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Thursday, May 4, 2017

Petko Atanasov

     If his name doesn't mean anything to you, don't be too surprised.  Atanasov is an International Master from Bulgaria with a rating of 2342. His major claim to fame is that he was Veselin Topalov's early coach. 
     Atanasov was born in Karan Varbovka, Bularia in 1948 and in 1955 his family moved to Ruse where he learned to play chess in school and began taking lessons from an amateur player who schooled him in theory and loaned him chess books.   Mostly he was self-taught which was done through studying chess books and playing over games of famous players, especially Tahl. Most of the books he studied were on the middlegame, but for several years he studied the endgame extensively. It is his belief that players must learn the endgame thoroughly in order to absorb a fundamental knowledge. 
     Atanasov developed into a promising junior player and during the period 1963-66 was the national junior champion of Bulgaria 3 times. Due to the political situation in Bulgaria he was not able to take part in any of the world junior championships. However, in the late 1960s and early '70s he did participate in three Student Olympiads playing on second or third board, scoring quite well. From 1976-1991 he was a professional chess trainer at the Danube Chess Club in Ruse. 
     It's not well known that Atanasov started to work with Veselin Topalov in 1986 when Topalov's mother approached him and asked that he take her son into his group of advanced children between 12-14 years old. So from then until the age of 16 Atanasov took over as Topalov's coach.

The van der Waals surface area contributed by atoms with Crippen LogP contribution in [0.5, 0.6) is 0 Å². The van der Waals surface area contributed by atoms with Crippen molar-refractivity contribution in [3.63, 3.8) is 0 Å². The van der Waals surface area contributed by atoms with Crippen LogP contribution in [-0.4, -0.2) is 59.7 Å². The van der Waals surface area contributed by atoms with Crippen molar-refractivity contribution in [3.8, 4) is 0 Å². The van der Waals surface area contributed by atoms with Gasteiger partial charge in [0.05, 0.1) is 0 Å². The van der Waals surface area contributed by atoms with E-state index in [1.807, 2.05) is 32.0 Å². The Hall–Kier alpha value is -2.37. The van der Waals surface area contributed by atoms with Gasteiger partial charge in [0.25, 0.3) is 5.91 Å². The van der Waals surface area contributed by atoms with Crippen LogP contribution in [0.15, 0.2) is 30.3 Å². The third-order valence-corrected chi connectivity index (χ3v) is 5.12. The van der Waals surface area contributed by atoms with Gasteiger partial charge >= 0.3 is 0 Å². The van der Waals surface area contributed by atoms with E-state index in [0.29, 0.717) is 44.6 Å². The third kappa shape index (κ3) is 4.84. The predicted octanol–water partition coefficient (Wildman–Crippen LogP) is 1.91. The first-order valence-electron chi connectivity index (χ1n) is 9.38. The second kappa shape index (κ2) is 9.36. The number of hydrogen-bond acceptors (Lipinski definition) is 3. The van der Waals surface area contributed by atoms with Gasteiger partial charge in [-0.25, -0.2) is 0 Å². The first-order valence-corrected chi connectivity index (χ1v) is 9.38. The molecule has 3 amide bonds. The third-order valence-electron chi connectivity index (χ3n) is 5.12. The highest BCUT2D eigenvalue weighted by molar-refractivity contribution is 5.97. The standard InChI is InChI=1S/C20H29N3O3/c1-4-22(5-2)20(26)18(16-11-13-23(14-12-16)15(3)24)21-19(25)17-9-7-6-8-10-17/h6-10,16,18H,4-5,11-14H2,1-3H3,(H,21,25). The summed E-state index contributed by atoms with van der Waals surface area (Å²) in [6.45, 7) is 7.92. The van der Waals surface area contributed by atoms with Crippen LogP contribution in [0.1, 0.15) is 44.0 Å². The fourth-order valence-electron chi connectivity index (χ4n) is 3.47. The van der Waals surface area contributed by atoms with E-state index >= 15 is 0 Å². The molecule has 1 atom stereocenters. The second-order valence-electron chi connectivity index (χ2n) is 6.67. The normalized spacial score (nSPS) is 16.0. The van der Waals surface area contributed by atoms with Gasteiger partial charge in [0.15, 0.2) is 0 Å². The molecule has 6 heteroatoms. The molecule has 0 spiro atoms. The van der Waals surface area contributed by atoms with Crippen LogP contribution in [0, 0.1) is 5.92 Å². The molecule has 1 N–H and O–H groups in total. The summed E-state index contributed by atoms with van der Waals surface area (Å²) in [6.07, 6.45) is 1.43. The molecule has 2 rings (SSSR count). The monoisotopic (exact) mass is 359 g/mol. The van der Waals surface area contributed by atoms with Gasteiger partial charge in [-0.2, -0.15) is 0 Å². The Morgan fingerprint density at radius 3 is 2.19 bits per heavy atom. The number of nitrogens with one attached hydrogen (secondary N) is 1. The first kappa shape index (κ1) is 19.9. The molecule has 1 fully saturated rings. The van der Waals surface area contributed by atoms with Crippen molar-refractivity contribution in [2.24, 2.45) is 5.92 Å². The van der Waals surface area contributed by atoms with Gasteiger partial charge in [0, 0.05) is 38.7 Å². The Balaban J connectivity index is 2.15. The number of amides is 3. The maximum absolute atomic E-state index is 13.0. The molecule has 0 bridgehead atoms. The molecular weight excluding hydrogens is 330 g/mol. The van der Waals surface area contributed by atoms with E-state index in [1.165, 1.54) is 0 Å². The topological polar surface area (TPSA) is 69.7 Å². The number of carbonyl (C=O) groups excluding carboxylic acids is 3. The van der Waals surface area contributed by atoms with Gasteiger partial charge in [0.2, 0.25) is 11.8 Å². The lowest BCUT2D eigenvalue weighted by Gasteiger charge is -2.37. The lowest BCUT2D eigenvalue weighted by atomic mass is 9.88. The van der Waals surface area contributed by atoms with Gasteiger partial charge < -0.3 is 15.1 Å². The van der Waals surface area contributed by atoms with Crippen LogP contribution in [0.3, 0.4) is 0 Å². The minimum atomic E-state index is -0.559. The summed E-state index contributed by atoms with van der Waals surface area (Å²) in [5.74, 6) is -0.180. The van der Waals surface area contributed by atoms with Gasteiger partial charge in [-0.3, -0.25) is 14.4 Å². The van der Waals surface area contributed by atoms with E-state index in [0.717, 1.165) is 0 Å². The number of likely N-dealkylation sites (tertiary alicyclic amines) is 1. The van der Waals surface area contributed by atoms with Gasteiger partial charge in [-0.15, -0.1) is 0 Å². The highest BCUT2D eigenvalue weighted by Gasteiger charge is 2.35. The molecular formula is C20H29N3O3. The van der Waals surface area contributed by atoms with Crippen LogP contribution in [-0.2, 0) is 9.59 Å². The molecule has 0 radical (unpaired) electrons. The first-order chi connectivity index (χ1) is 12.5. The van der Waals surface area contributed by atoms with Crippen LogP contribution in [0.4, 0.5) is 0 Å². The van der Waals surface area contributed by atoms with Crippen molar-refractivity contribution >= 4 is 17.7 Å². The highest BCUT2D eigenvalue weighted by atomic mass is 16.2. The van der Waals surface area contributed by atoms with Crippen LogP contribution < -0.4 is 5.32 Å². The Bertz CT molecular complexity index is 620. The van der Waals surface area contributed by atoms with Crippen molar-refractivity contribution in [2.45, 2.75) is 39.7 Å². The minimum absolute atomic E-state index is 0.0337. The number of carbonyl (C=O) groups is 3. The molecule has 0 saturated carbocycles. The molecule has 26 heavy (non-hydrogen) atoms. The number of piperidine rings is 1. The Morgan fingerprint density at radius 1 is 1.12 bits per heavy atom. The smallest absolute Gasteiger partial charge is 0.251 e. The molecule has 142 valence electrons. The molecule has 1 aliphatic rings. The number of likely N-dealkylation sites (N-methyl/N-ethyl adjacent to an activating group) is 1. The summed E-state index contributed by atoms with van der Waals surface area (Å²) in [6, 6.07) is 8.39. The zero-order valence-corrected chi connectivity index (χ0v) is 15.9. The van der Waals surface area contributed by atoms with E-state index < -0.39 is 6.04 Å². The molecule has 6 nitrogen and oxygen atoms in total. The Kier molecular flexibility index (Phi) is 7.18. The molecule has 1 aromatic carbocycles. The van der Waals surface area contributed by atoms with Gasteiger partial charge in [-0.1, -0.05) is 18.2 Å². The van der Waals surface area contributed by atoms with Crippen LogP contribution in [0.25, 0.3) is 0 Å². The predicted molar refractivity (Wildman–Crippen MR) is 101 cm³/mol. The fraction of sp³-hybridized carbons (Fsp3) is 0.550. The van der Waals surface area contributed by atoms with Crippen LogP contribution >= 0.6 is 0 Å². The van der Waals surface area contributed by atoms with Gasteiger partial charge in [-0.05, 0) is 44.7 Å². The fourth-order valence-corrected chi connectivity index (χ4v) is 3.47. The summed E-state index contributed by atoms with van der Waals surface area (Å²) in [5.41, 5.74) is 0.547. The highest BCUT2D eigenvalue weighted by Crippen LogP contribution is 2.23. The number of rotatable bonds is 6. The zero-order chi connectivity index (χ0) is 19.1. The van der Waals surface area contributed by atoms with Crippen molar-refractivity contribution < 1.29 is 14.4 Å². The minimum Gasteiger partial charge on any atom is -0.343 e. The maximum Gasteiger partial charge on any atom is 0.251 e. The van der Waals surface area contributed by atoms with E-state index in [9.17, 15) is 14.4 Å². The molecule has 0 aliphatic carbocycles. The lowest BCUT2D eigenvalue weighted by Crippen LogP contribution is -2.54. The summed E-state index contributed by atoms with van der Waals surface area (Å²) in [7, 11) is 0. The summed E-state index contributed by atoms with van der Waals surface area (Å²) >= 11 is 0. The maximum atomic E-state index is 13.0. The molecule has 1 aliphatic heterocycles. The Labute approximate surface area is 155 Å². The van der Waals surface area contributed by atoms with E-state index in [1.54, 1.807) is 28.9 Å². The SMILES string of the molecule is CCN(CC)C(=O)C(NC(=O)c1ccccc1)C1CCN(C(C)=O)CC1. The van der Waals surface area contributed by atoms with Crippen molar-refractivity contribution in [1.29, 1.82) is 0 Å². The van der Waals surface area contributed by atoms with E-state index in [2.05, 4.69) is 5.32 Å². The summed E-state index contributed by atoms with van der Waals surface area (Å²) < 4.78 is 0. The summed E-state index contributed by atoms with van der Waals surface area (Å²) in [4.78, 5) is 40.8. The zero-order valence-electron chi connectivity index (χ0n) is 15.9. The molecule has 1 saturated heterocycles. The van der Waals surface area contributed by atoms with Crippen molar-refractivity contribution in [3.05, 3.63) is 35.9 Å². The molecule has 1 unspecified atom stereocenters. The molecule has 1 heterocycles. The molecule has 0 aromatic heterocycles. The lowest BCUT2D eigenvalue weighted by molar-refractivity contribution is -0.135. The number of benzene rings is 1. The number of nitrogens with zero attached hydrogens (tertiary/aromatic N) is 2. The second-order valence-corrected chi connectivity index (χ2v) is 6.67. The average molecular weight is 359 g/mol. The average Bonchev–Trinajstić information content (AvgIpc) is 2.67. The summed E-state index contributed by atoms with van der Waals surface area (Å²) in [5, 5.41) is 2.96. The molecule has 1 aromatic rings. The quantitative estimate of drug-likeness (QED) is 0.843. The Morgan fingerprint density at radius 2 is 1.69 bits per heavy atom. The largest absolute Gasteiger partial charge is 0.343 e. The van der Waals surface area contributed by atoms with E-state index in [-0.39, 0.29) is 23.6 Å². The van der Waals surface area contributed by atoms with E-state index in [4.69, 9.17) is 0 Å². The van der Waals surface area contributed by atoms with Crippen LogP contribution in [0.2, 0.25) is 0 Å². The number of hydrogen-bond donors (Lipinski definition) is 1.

When he began training with he had a basic knowledge of chess, but was unfamiliar with more advanced principles and strategy. Initially Topalovs' lessons lasted two hours, three times a week, but gradually increased until they were spending 30-36 hours per week on chess. 
     In the beginning Topalov was trained to play 1.d4 and studied various black defenses. As black against 1.d4 he studied the Old Indian Defense. As black against 1.e4, at first Topalov was exposed to the French Defense, but later refused to play it, preferring the Sicilian. 
     From the beginning Topalov excelled in tactics and his favorite tactical motif was the sacrifice of the exchange. Eventually, Atanasov realized that his student needed a professional coach, so at the age of 16, Toppy started to work with IM Silvio Danailov.
     Atanasov's favorite game was the following played against Juergen Dueball in the 1969 World Student Chess Team Championship in Dresden.
 

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